From the onset, before an engagement of blades, there is basically always one who acts first and the other who responds to this action. From here is derived the division primarily into attack and defense, and further into the Italian concept of tempi, Liechtenauer’s vor, indes and nach, to the three functions of a strike given by Joachim Meyer, to invitations, provocations, feints, parries, counterattacks and beats on blades. Analyzed further, we find that an attack needs to be directed towards the person of the adversary, a parry towards the incoming sword, a feint is an action with the potential of an attack to draw a parry, an invitation is a more passive positioning to encourage an attack, a provocation is a more active positioning or an attack done towards the arm or out of measure to draw an attack and so on. Then there are what the Liechtenauer tradition nowadays call master-strikes or secret strikes, actions that blend together a parry and an attack. The Italian equivalent, would be a counterattack or an attack with opposition.
In all this, there is little evidence of what some suggest as the lead-up to an equal crossing or an equal binding of the swords – a mutual attack done at the same time, to the same target of both attackers. Manciolino may be referring to a situation where this might, with luck, work if you are equally skilled with your opponent and don’t know what to do – probably in the case where you can’t expect your plans to work as the opponent is too likely to know what you are doing. Besides that, I can’t really see much of this going on. How do we then end up into a position of equality?
The thing about equality is that it is not good. It is not good to be equal with your opponent, not equally alive, not equally dead, not equally injured and so on. It doesn’t make sense – what kind of a fencing master would teach his students to look for equality? Sure, in formulating a duel equality may be sought, but in reality it is only sought by the institution. From the moment the cartello is issued both parties were quick to start exercising in order to increase their inequality in skill and strength. Likewise, in the defendant’s choice of arms it was not equality that was sought for.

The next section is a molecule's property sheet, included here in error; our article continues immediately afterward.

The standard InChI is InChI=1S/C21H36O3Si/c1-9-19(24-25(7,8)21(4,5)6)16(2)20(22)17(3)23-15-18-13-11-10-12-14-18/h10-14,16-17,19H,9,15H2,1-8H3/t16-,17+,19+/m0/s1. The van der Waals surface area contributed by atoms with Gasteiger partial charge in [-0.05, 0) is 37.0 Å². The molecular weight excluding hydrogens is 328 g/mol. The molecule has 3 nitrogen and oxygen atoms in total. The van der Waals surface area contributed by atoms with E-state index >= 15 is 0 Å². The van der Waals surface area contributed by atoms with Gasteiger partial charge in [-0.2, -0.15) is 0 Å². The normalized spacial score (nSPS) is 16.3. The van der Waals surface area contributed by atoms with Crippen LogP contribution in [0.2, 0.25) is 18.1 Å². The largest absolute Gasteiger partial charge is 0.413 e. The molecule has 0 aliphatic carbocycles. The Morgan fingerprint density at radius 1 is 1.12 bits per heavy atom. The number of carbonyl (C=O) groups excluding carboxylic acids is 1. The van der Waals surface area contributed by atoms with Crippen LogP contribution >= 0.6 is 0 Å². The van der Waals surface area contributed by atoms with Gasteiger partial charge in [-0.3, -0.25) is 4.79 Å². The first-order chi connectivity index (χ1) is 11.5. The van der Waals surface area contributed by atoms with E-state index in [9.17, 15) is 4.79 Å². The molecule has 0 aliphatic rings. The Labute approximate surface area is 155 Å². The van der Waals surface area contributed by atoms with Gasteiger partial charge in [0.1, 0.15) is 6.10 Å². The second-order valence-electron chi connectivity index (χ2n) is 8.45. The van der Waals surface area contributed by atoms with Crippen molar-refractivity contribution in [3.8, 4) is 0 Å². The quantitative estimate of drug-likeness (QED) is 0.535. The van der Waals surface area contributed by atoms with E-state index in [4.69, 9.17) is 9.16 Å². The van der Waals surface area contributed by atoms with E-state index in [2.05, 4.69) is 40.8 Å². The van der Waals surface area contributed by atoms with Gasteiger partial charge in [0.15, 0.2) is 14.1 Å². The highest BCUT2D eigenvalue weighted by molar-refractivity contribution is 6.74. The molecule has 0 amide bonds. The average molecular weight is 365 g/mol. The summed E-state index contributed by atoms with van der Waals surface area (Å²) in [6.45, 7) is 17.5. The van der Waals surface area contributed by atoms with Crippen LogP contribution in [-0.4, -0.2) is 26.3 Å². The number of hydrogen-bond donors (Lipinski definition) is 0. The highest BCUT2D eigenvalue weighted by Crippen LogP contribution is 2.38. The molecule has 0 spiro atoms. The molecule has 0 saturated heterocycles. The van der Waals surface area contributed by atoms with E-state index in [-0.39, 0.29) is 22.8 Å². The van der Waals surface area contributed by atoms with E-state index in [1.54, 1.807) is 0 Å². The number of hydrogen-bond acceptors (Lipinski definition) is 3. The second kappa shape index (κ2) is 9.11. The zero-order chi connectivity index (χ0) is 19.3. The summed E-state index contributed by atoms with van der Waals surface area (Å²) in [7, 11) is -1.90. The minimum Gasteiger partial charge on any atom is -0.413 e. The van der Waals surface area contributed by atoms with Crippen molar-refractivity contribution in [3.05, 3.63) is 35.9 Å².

From a position of disadvantage getting into an equal position makes more sense, and while not stated this way in any source that I know of, what is said fits to this model of thinking. In Fiore’s case, the crossing in the largo is done with the left foot in front and it is the following strike that is done with a following pass of the right foot. In stretto, this pass is executed (as the text says), but the swords remain crossed. Why has the defender not struck his adversary already?
Those familiar with Fiore will know that he describes positions or actions that he calls remedies. The definition of a remedy, that he gives in the first remedy shown in his dagger work, is that it is a position in which one is safe from the opponent’s attack and is able to strike him. Following from this, it would seem that after failing to immediately acquire these conditions with the initial parry the defender has had to take his pass in order to establish a position of equality from which to continue – to establish the remedy from a position which may have been enough to keep him safe from the attack, but which did not allow him to return a strike. This is in line with Manciolino, who calls for every defense to be followed by an offence. This is also in line with what was discussed above, that finding yourself narrow with your opponent (his point close to you, the distance between you being close – while not one single definitive thing, I think everybody can formulate an idea of the circumstances), if you don’t know how to play in close you are forced to retreat backwards, and as we saw, that was not advisable (retreating itself is not always inadvisable, as Giovanni dall’Agocchie points out. My personal take on this is that dall’Agocchie is doing his passes back early enough and from a situation of disadvantage, but such that the opponent’s blade is out of presence as well. I will leave this discussion to another time as I do not wish to digress too much, and honestly more detailed look into the retreating needs to be done first.).